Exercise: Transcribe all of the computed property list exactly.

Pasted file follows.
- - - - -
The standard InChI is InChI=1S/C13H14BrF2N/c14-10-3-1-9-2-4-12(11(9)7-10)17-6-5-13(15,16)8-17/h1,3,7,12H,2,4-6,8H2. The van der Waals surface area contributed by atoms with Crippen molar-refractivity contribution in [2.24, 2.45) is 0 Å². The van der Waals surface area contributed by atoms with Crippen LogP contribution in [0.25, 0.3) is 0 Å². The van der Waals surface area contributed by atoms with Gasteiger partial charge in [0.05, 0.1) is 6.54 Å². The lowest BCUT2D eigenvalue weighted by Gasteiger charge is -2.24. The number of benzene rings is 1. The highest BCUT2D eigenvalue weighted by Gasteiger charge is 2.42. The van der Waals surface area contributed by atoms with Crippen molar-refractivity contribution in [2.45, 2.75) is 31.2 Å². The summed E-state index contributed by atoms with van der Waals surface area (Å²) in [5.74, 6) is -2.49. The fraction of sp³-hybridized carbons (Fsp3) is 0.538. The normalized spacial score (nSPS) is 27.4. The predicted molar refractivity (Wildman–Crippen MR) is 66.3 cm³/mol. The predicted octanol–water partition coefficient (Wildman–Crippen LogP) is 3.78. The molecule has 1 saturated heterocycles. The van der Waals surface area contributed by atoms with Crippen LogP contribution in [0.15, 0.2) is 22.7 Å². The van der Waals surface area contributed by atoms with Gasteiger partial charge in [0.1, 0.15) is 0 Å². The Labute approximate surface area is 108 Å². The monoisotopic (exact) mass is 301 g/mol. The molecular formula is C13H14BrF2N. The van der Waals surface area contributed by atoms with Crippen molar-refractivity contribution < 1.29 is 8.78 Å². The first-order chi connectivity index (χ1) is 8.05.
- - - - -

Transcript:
The standard InChI is InChI=1S/C13H14BrF2N/c14-10-3-1-9-2-4-12(11(9)7-10)17-6-5-13(15,16)8-17/h1,3,7,12H,2,4-6,8H2. The van der Waals surface area contributed by atoms with Crippen molar-refractivity contribution in [2.24, 2.45) is 0 Å². The van der Waals surface area contributed by atoms with Crippen LogP contribution in [0.25, 0.3) is 0 Å². The van der Waals surface area contributed by atoms with Gasteiger partial charge in [0.05, 0.1) is 6.54 Å². The lowest BCUT2D eigenvalue weighted by Gasteiger charge is -2.24. The number of benzene rings is 1. The highest BCUT2D eigenvalue weighted by Gasteiger charge is 2.42. The van der Waals surface area contributed by atoms with Crippen molar-refractivity contribution in [2.45, 2.75) is 31.2 Å². The summed E-state index contributed by atoms with van der Waals surface area (Å²) in [5.74, 6) is -2.49. The fraction of sp³-hybridized carbons (Fsp3) is 0.538. The normalized spacial score (nSPS) is 27.4. The predicted molar refractivity (Wildman–Crippen MR) is 66.3 cm³/mol. The predicted octanol–water partition coefficient (Wildman–Crippen LogP) is 3.78. The molecule has 1 saturated heterocycles. The van der Waals surface area contributed by atoms with Crippen LogP contribution in [0.15, 0.2) is 22.7 Å². The van der Waals surface area contributed by atoms with Gasteiger partial charge in [0.1, 0.15) is 0 Å². The Labute approximate surface area is 108 Å². The monoisotopic (exact) mass is 301 g/mol. The molecular formula is C13H14BrF2N. The van der Waals surface area contributed by atoms with Crippen molar-refractivity contribution < 1.29 is 8.78 Å². The first-order chi connectivity index (χ1) is 8.05.